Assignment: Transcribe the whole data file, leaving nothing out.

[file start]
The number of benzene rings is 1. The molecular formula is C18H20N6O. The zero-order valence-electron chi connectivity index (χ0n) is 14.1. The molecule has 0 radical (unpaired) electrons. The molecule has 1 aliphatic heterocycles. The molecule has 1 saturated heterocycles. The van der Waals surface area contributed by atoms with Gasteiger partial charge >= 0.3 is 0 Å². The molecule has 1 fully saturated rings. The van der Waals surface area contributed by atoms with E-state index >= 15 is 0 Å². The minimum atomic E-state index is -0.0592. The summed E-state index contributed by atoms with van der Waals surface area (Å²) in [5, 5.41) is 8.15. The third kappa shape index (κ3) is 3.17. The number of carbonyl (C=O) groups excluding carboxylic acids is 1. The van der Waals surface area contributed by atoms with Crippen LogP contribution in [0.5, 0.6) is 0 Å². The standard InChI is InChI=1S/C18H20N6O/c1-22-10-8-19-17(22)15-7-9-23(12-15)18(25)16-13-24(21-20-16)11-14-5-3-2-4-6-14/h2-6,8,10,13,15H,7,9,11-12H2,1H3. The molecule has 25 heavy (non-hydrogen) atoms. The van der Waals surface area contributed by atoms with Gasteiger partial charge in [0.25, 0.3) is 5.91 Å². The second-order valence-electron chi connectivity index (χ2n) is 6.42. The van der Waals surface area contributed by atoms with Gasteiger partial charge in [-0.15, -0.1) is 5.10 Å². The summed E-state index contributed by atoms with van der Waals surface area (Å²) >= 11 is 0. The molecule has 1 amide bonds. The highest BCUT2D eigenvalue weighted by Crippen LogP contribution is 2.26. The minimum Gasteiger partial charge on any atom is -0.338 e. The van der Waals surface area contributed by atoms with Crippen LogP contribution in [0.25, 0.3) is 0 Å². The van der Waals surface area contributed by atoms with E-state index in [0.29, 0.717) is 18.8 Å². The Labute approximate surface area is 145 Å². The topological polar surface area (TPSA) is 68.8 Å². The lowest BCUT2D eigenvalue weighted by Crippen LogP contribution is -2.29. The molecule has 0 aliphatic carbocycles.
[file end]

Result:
The number of benzene rings is 1. The molecular formula is C18H20N6O. The zero-order valence-electron chi connectivity index (χ0n) is 14.1. The molecule has 0 radical (unpaired) electrons. The molecule has 1 aliphatic heterocycles. The molecule has 1 saturated heterocycles. The van der Waals surface area contributed by atoms with Gasteiger partial charge >= 0.3 is 0 Å². The molecule has 1 fully saturated rings. The van der Waals surface area contributed by atoms with E-state index >= 15 is 0 Å². The minimum atomic E-state index is -0.0592. The summed E-state index contributed by atoms with van der Waals surface area (Å²) in [5, 5.41) is 8.15. The third kappa shape index (κ3) is 3.17. The number of carbonyl (C=O) groups excluding carboxylic acids is 1. The van der Waals surface area contributed by atoms with Crippen LogP contribution in [0.5, 0.6) is 0 Å². The standard InChI is InChI=1S/C18H20N6O/c1-22-10-8-19-17(22)15-7-9-23(12-15)18(25)16-13-24(21-20-16)11-14-5-3-2-4-6-14/h2-6,8,10,13,15H,7,9,11-12H2,1H3. The molecule has 25 heavy (non-hydrogen) atoms. The van der Waals surface area contributed by atoms with Gasteiger partial charge in [0.25, 0.3) is 5.91 Å². The second-order valence-electron chi connectivity index (χ2n) is 6.42. The van der Waals surface area contributed by atoms with Gasteiger partial charge in [-0.15, -0.1) is 5.10 Å². The summed E-state index contributed by atoms with van der Waals surface area (Å²) >= 11 is 0. The molecule has 1 amide bonds. The highest BCUT2D eigenvalue weighted by Crippen LogP contribution is 2.26. The minimum Gasteiger partial charge on any atom is -0.338 e. The van der Waals surface area contributed by atoms with Crippen LogP contribution in [0.25, 0.3) is 0 Å². The van der Waals surface area contributed by atoms with E-state index in [0.29, 0.717) is 18.8 Å². The Labute approximate surface area is 145 Å². The topological polar surface area (TPSA) is 68.8 Å². The lowest BCUT2D eigenvalue weighted by Crippen LogP contribution is -2.29. The molecule has 0 aliphatic carbocycles.